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rewritingmodernity is a technique that does not provide knowledge of the past, but which »presupposes that the past itself is the actor or agent that gives to the mind the elements with which the scene will be constructed«7. Here, with this methodolog- ical statement, Lyotard positions himself in the history of philosophy: »For what is in play here is not the ›recognition‹ of the given, as Kant says, but the ability to let things come as they present themselves. Following that sort of attitude, every moment, every now is an ›opening oneself to‹«8. He aligns himself with Theodor

claiming that Greek philosophy acquired all its wisdom from the biblical prophets and subsequently deformed it. In doing so, he places Christianity in direct succession to these prophets, thereby granting Christians unrestricted access to the unadulterated truth. Consequently, Christian con- cepts are thus given a priority by which they are characterized as superior despite their similarity to pagan concepts. Additionally, Octavius provides this example to demonstrate how a Christian approach to the history of philosophy that does not entirely reject pagan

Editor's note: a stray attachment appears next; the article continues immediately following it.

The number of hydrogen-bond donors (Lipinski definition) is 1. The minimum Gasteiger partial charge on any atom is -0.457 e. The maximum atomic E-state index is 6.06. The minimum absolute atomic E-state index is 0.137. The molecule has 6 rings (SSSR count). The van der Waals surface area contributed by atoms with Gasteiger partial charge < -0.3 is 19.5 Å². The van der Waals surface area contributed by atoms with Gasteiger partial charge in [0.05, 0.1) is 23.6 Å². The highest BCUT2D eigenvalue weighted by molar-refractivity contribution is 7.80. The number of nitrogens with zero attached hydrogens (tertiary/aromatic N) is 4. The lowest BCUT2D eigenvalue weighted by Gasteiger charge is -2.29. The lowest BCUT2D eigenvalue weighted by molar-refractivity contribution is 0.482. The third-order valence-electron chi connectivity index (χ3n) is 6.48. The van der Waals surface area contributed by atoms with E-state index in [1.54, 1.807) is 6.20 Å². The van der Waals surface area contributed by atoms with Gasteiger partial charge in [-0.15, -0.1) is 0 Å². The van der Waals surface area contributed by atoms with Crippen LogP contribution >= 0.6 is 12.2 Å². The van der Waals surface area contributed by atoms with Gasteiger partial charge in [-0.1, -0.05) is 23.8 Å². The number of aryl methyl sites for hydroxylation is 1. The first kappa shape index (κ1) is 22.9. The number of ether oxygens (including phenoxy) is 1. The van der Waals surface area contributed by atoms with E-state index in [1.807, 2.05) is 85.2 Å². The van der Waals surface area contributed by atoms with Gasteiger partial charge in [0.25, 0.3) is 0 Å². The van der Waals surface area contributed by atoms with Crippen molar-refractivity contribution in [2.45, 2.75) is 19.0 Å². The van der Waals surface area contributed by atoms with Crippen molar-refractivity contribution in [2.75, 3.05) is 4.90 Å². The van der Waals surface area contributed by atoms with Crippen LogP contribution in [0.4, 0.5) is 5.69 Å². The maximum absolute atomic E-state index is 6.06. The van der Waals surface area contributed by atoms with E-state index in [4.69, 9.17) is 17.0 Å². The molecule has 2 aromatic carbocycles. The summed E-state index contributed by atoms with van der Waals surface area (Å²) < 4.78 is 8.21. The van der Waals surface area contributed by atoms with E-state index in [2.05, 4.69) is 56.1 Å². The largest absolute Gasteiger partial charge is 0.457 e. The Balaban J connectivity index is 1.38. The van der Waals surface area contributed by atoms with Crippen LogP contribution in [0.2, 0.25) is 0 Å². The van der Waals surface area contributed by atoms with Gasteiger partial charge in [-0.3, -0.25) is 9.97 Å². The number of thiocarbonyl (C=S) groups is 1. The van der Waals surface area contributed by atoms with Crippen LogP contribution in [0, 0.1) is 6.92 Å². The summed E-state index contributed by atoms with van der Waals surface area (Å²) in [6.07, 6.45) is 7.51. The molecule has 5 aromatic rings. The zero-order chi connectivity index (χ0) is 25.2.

moral sentiments, in: Journal of the History of Philosophy 33, 1995, 275–300; Shoji Tanaka, The main Themes and Structure of Moral Philosophy and the Formation of Political Economy in Adam Smith, in: Tatsuja Sakamoto/Hideo Tanaka (Hrsg.), The Rise of Political Economy in the Scottish Enlightenment. London 2003; Georg J. Andree, Sympathie und Unparteilichkeit: Adam Smiths System der natürlichen Moralität. Paderborn 2003. 20 Vgl. etwa Francis Hutcheson, Short Introduction to Moral Philosophy. Glasgow 1747. MORAL DER ÖKONOMIE UND ÖKONOMIE DER MORAL | 77 cher